Why not finish the Park before we start on the BQE? Why not enclose the BQE in a tunnel and then we can use the land over it for access to the Park? Why not allow the buildings in questions to sit on said tunnel? (None of its going to happen, but why not think differently? Isn’t there a way to engineer the BQE so its not outdated before its renovated?)

  • cat

    Wow, all that money and destruction for a slight change in the curve around Brooklyn Heights. What a waste.

  • nabeguy

    Bob. I’m not sure where your argument is heading, but the last line of it goes to the crux of what we are facing today. I find it amazing that these cantilevers were knowingly constructed with a pre-determined life span, especially given that they are in the shadow of the Brooklyn Bridge, which was built with enough redundancies to allow its survival for hundreds of years. As for finishing the park, one can only scratch their head at an administration that was fully aware of the necessary repairs to the BQE and yet allowed the park plan and One Bridge Plaza to go forward, thereby thwarting reasonable construction alternatives that would not involve the destruction of exiting properties. Personally, I think they should impose the “last hired, first fired” rule and lose One Bridge Plaza and the park and use the land as a temporary work-around.

  • my2cents

    Nabeguy, they probably built in a 50 year lifespan for one of 2 reasons.
    1) They thought we’d have flying cars by now
    2) This is Robert Moses’ revenge on Brooklyn Heights!

  • nabeguy

    my2, you’re brilliant. But even you know that Moses was too dedicated to asphalt to make option 1 feasible, so I’m going with number 2…and, yes, you can can read that as a metaphor for Moses and what he did to this neighborhood.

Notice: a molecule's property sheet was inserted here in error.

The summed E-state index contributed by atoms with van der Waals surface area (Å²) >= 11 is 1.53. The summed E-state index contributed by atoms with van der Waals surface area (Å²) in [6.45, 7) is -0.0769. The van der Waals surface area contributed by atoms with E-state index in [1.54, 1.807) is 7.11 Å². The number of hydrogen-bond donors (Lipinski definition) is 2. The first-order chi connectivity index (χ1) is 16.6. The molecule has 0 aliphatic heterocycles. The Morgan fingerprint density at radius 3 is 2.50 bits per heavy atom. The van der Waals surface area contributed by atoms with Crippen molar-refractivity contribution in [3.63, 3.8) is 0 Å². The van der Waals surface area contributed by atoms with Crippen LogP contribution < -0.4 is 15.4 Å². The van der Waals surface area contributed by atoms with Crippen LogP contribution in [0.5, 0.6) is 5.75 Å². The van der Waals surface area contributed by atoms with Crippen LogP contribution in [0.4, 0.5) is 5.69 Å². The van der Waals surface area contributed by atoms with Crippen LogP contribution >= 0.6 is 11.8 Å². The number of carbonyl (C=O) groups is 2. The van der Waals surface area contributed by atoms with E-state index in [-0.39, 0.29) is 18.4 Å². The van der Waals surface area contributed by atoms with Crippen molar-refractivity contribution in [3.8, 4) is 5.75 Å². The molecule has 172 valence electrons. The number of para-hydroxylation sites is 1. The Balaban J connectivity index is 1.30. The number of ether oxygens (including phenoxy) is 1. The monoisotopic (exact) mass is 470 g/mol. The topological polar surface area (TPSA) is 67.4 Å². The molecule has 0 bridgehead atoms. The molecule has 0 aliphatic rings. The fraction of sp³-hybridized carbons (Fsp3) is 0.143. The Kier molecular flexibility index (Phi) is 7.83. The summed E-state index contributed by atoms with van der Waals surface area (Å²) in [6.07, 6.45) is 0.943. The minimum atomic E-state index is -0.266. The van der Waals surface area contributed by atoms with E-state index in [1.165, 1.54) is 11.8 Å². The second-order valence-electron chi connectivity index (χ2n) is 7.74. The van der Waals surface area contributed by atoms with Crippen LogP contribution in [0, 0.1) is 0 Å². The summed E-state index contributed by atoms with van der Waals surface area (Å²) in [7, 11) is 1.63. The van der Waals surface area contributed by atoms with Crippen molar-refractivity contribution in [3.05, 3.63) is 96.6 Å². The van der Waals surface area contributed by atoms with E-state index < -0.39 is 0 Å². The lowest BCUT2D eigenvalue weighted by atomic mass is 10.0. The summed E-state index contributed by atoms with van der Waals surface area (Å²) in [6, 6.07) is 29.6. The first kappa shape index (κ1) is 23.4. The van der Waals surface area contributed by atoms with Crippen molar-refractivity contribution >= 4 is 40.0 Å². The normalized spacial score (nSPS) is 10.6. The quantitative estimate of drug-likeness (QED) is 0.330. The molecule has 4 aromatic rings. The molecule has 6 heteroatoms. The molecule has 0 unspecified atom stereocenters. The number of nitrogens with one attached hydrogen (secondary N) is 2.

• Free & Safe

    I see some of you need to get with the program.

    It’s far past time we place tolls on all of our main thoroughfares, including the Brooklyn & Manhattan Bridges, BQE, LIE, etc., and our more efficient roadways will pay for themselves. (No more free rides for the selfish out there!)

    On a much larger scale, changes & sacrifices must also be made. We elected Mr. Obama to be our Commander & Chief, thank God! He is already shielding us under the protective umbrella of the United Nations to forge for ourselves and for future generations a new world order–a world where the rule of law, not the law of the jungle, governs the conduct of nations!

  • nabeguy

    Free & Safe, you need to get with the human race. Or at least with a race that has advanced beyond the primordial sludge that you’re depositing on this site.

  • zburch

    hmmm methinks there is a troll in our midst

  • nabeguy

    Every troll has a role
    But it helps to be droll
    Unlike F&S, who’s just an a-hole.

  • John Wentling

    Every time that person speaks I hear “Das Lied der Deutschen” in my head.

  • Bryan

    Does anyone out there understand that “Free and Safe” is actually “Full of Sh*t”, lampooning the situation if you will? Good stuff, Full of Sh*t: hats off to you for stoking a good fire.

  • William Spier

    I don’t think the President dwells on “jungle law” much, or, for that matter concern himself with the rule of law outside the United States–except with regard to international treaties and conventions. “Changes and sacrifices” make sense if there is a world view based on logic and and impact from actualization of that world view.

  • John Wentling

    I just figured out who “Free and Safe” is – kudos indeed.